During that time there was much lobbying, even among Churchmen, to accept artificial means of contraception. Cardinal Leo Suenens asked on Oct. 29, 1964 for an opening to artificial birth control, and his opinion was backed by many participants of the Second Vatican Council.
In April 1967, a document favorable toward the birth control pill was published simultaneously in the French newspaper “Le Monde,” the English magazine “The Tablet,” and the American magazine “National Catholic Reporter.”
The leaked report stressed that 70 members of the Pontifical Commission were favorable to the pill; but the document was in fact “just one of the 12 reports presented to the Holy Father,” Bernardo Colombo, a professor of demographics and a member of the commission, revealed in an article he wrote in Teologia, the journal of the theological faculty of Milan and Northern Italy.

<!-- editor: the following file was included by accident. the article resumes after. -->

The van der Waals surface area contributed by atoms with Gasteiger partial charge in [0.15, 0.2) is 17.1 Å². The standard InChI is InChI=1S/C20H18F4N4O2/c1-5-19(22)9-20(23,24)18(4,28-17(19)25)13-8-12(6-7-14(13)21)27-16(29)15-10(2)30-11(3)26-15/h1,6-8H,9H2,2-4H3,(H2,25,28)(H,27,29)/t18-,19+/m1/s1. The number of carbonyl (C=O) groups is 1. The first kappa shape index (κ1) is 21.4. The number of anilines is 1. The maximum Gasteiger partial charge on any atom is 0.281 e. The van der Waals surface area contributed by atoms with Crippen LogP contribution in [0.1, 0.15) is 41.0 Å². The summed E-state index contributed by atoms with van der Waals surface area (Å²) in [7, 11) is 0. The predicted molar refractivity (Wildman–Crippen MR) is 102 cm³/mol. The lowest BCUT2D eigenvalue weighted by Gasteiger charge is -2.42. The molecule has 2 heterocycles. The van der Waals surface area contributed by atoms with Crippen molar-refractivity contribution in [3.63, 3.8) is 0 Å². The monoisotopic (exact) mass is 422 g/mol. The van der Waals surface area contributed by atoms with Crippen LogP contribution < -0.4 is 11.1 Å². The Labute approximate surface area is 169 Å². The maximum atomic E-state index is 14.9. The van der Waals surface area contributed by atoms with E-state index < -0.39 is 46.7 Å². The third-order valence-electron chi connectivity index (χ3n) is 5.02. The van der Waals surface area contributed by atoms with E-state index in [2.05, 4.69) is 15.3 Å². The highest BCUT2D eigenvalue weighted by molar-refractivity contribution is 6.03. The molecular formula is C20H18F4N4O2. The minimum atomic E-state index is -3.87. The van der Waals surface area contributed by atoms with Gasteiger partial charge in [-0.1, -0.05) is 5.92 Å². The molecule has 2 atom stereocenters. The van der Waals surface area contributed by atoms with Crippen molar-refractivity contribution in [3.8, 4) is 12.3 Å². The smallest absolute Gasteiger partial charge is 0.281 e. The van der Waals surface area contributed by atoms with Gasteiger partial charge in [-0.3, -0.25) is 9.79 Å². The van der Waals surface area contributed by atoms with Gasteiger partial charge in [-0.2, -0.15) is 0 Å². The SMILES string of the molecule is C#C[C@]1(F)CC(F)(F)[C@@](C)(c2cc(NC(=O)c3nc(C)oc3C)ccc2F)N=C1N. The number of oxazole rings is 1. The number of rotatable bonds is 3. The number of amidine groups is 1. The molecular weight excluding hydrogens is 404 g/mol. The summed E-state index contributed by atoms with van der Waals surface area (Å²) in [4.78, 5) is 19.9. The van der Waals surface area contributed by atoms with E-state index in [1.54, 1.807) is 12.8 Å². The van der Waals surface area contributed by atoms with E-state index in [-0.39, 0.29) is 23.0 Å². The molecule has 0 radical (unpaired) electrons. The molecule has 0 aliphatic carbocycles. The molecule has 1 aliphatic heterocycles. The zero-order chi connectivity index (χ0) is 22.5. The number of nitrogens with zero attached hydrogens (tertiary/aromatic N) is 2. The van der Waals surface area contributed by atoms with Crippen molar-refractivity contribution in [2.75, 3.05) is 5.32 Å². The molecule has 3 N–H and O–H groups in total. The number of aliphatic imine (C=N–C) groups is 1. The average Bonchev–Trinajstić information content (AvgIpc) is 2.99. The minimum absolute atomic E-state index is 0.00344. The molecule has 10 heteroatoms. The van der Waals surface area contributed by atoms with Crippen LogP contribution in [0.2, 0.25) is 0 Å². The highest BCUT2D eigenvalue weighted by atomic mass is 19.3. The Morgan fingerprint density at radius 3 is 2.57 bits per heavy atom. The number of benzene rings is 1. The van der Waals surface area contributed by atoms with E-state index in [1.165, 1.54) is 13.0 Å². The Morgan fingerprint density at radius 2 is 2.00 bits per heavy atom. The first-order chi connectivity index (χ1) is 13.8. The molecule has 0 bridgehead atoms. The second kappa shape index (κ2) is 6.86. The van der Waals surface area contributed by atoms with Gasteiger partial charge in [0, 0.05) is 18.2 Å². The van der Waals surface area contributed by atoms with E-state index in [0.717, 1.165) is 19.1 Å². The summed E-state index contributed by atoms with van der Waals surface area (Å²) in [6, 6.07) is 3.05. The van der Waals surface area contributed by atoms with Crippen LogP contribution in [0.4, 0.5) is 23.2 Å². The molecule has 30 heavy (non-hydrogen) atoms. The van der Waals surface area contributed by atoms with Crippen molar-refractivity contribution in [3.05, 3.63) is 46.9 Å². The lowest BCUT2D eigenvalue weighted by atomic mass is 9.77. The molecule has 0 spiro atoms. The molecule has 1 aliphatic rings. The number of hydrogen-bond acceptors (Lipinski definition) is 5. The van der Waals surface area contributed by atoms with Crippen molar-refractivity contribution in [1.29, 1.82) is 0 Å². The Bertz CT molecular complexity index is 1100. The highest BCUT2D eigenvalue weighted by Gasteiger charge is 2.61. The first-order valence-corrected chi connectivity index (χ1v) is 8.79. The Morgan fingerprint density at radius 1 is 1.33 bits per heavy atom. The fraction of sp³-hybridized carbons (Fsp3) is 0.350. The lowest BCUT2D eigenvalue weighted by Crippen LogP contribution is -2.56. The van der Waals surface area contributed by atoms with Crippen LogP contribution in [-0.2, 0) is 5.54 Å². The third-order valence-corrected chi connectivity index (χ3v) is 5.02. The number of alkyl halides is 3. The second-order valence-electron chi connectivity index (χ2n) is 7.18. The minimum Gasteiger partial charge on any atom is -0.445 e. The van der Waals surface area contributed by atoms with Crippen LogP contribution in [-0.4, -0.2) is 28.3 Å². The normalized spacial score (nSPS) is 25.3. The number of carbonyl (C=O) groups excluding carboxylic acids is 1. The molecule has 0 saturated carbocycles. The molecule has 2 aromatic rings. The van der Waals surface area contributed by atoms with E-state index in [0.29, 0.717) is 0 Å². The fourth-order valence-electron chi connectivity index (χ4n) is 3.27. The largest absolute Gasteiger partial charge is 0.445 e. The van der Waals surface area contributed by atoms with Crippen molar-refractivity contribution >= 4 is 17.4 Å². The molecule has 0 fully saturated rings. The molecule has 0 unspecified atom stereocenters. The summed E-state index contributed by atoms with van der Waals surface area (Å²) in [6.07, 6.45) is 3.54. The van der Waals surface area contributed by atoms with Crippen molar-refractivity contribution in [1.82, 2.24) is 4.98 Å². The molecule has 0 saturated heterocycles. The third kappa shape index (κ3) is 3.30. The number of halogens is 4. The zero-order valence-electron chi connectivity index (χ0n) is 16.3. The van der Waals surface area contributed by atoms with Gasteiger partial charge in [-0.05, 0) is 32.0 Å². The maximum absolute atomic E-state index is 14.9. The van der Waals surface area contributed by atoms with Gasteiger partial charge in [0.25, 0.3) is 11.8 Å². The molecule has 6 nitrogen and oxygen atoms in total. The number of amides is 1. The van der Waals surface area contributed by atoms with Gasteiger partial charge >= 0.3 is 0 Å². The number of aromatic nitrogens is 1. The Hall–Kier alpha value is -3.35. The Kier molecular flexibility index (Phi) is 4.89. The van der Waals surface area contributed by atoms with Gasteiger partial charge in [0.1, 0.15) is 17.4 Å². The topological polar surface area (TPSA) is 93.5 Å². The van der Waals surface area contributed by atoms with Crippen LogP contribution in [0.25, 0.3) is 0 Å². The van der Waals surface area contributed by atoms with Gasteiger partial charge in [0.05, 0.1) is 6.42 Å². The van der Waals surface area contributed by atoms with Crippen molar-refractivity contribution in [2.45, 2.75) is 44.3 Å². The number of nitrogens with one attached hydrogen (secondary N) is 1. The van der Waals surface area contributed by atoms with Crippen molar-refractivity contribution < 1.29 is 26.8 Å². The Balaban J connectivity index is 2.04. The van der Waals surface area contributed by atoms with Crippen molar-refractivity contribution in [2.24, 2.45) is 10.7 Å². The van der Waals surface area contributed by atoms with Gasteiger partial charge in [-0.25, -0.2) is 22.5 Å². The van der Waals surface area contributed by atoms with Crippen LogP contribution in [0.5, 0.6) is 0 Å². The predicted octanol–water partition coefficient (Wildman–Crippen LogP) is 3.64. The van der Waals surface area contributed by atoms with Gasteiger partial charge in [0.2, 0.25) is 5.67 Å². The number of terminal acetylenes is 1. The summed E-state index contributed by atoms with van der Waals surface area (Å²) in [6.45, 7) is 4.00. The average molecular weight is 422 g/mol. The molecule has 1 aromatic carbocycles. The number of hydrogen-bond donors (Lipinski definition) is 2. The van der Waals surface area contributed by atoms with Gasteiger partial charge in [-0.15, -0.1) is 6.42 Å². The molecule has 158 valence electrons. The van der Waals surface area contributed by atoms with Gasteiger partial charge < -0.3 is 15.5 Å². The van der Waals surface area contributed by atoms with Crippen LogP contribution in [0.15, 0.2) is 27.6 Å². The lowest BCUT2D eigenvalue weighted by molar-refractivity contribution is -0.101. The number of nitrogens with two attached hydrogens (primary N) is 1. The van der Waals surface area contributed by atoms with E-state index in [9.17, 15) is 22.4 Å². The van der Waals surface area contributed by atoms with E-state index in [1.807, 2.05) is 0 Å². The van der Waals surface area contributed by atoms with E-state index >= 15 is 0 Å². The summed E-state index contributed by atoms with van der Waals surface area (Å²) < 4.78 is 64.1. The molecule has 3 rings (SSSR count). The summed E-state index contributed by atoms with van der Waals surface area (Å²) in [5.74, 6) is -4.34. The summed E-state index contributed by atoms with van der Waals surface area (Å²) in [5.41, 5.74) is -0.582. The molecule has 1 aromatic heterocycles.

The same report which had been leaked to the media was sent to Bl. Paul VI, and it was divided into two parts: the opinion of the majority, supporting artificial contraception, and the minority report, arguing for the maintenance of traditional Catholic teaching.
Fr. di Felice told CNA that “Paul VI took these two documents, one from the majority and the other from the minority. He brought them to his private chapel, and spent the entire night in prayer asking what he should do for the good of souls.”
“Then, in the first light of dawn, a strong decision came to him like an illumination, as if the Holy Spirit was comforting him, and he said, ‘This is what I should choose!’”—CNA